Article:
Law suits on over 100 books filed in Turkey in 2008-2011

July 1, 2011 - 14:35 AMT

PanARMENIAN.Net - Law suits surrounding more than 100 books were filed
in Turkey between 2008 and 2011, while around 30 writers and
translators went to court during the first half of this year,
according to reports published by the Turkish Publishers Association.

Comic magazines and websites have also been sued in court, some for
`hurting people's moral feelings,' and others in connection with
anti-terror laws.

`I cannot believe what I am going through, but I am determined to keep
treading on this path insistently. Fancy a mindset, such that it
brought even the Appolinare, a milestone of world literature, before
the court,' İrfan Sancı, owner of Sel Publishing House, said, Hürriyet
Daily News reported.

A lawsuit was filed against Sancı when his publishing house began
issuing copies of `The Exploits of a Young Don Juan' by the 20th
century French literary figure Appolinare. Sancı, however, continued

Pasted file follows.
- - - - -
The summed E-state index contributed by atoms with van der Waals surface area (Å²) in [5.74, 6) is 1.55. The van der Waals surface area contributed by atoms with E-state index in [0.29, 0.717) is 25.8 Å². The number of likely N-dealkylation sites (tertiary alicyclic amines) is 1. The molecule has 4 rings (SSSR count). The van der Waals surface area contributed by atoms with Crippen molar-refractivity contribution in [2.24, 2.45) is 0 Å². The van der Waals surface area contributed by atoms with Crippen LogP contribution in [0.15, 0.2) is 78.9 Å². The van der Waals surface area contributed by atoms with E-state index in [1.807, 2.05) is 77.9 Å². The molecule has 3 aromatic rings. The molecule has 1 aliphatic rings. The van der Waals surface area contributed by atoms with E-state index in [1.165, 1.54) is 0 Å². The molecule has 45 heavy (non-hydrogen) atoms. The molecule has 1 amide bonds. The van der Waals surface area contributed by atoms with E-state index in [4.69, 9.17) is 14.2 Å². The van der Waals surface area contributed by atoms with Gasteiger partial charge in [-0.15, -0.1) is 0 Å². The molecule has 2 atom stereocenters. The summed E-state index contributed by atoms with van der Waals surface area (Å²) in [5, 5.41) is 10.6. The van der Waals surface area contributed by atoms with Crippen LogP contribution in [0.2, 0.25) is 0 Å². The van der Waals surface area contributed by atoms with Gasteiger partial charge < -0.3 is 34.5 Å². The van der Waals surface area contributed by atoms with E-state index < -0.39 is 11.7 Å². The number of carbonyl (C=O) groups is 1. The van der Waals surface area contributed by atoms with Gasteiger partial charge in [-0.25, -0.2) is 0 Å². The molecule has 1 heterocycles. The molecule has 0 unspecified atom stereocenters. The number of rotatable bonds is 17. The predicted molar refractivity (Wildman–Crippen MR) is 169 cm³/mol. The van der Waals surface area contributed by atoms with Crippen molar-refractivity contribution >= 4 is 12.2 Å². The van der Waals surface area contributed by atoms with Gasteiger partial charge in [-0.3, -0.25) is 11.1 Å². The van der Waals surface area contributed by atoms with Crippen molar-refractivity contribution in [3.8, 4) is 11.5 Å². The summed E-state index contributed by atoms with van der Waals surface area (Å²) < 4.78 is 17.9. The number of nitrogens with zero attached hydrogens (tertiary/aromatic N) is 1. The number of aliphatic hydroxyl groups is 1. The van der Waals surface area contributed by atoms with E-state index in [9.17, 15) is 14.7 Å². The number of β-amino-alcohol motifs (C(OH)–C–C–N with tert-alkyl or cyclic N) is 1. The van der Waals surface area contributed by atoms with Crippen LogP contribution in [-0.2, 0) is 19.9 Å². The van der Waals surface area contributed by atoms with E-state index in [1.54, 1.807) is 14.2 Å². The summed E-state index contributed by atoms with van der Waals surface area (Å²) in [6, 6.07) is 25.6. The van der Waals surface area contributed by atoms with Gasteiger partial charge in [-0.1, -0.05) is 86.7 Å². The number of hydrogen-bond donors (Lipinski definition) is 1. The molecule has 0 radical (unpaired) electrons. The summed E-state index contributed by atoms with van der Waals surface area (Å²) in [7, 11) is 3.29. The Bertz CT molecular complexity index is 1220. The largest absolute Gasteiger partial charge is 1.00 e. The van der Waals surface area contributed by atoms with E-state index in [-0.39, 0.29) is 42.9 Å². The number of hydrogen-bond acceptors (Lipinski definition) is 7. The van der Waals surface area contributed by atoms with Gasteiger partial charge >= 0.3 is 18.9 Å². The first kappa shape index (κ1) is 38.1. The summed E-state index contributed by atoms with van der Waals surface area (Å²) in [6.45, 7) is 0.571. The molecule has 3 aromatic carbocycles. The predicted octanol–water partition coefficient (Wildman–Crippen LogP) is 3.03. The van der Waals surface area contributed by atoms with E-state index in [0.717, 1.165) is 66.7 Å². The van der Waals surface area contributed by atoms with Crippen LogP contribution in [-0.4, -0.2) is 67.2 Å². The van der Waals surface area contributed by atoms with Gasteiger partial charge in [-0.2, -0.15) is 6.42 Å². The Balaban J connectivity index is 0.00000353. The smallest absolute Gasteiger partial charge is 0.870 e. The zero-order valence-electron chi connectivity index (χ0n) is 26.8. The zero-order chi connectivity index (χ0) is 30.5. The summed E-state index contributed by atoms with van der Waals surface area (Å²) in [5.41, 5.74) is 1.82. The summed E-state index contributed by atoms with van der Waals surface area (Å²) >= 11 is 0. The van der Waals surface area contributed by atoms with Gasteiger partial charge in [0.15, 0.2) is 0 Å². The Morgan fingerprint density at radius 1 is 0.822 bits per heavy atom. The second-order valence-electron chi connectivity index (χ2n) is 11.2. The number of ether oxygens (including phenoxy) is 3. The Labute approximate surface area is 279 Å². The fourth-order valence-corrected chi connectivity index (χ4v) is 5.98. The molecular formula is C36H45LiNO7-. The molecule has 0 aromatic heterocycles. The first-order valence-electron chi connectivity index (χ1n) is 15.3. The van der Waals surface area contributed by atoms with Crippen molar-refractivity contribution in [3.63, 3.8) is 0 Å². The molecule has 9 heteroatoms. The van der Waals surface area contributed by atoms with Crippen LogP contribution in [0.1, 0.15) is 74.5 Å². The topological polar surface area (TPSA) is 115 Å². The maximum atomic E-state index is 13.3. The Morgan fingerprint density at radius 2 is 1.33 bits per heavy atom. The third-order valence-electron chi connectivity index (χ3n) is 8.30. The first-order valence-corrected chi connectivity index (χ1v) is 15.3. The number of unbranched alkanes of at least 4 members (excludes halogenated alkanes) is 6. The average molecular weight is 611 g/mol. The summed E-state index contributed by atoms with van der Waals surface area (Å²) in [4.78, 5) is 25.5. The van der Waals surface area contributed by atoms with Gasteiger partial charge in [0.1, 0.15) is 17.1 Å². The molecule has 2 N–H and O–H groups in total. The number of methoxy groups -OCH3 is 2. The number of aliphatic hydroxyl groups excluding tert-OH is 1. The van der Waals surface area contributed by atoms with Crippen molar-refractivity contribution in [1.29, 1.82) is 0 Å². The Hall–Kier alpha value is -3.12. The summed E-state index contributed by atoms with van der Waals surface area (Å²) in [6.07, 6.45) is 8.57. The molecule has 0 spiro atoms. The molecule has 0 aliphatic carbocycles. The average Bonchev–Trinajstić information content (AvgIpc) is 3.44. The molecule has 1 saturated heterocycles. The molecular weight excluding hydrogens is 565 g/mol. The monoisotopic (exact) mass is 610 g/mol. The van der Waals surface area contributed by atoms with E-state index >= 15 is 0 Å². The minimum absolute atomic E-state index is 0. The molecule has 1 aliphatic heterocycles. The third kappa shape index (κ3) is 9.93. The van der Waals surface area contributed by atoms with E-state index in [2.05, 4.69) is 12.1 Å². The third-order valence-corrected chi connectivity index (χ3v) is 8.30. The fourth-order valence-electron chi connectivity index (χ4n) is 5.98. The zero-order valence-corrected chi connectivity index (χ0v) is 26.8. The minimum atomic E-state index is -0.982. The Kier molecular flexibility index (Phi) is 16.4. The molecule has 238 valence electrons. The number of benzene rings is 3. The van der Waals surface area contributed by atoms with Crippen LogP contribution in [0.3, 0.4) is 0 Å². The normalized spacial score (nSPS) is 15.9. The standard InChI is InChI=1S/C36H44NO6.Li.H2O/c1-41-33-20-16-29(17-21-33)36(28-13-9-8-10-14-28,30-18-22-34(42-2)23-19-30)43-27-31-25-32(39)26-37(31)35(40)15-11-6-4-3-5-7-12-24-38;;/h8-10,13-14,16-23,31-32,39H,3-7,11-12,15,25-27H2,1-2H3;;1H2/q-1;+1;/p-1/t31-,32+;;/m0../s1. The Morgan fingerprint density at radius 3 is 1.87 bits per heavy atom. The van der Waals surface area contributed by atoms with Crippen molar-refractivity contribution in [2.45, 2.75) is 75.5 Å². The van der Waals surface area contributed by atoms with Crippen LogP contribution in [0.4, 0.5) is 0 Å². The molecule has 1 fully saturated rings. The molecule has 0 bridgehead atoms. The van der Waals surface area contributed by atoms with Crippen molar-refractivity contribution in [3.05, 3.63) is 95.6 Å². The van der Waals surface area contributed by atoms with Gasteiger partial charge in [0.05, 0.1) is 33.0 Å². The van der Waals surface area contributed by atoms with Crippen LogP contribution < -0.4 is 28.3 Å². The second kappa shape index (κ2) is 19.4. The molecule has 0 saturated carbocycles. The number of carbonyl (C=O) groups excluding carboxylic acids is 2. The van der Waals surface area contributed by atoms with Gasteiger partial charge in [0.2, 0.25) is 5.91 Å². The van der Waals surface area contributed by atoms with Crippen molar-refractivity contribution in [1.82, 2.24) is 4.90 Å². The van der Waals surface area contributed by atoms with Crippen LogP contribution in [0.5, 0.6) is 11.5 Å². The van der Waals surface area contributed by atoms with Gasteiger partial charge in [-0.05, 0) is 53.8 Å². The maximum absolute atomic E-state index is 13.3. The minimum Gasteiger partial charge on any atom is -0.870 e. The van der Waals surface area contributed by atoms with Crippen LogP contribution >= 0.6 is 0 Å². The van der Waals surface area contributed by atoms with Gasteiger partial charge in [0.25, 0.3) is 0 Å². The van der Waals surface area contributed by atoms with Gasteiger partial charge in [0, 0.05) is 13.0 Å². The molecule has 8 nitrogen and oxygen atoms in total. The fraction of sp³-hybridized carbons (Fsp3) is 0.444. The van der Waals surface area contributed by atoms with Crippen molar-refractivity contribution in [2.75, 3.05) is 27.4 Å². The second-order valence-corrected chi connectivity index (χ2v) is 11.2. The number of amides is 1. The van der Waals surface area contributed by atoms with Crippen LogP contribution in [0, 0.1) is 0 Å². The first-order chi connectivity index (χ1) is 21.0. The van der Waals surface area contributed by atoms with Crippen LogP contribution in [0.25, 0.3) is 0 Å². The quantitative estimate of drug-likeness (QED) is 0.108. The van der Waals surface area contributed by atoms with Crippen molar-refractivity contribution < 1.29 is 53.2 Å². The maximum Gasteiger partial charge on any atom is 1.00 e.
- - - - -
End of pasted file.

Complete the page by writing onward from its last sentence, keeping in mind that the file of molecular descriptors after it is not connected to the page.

publishing books under the title `the Erotic Series,' which only
intensified the legal pressure on him, as he was forced to face one
trial after another.

`I sat before court in the morning and received an award in the
evening. I was punished by my country and I was granted an award from
abroad. That is a great irony,' said Sancı, who received the Freedom
to Publish Prize Special Award from the Geneva-based International
Publishing Association, or IPA, last November.

`I could not believe my ears when the prosecutor asked me whether I
read these books with my family; I could not muster up any response,'
he added.

Regarding the freedom of thought and expression, the year 2011 has
turned out to be even grimmer than 1980 when the military delivered
Turkey's infamous coup d'état, according to Metin Celal, the president
of the Turkish Publishers Association.

`Writers and translators are being sued, journalists are being jailed,
statues are being demolished... As if all this was not enough,
world-renowned director Emir Kusturica was invited to the Antalya Film
Festival as a member of the jury, [only to be] protested against. Our
Nobel laureate author Orhan Pamuk was almost sentenced to paying
indemnities to each Turkish citizen [just] because he expressed his
thoughts. Another Nobel laureate writer, Naipul, was invited to an
organization in Istanbul and made into a pariah on the grounds that he
insulted Islam,' Celal told Hürriyet Daily News in a phone interview.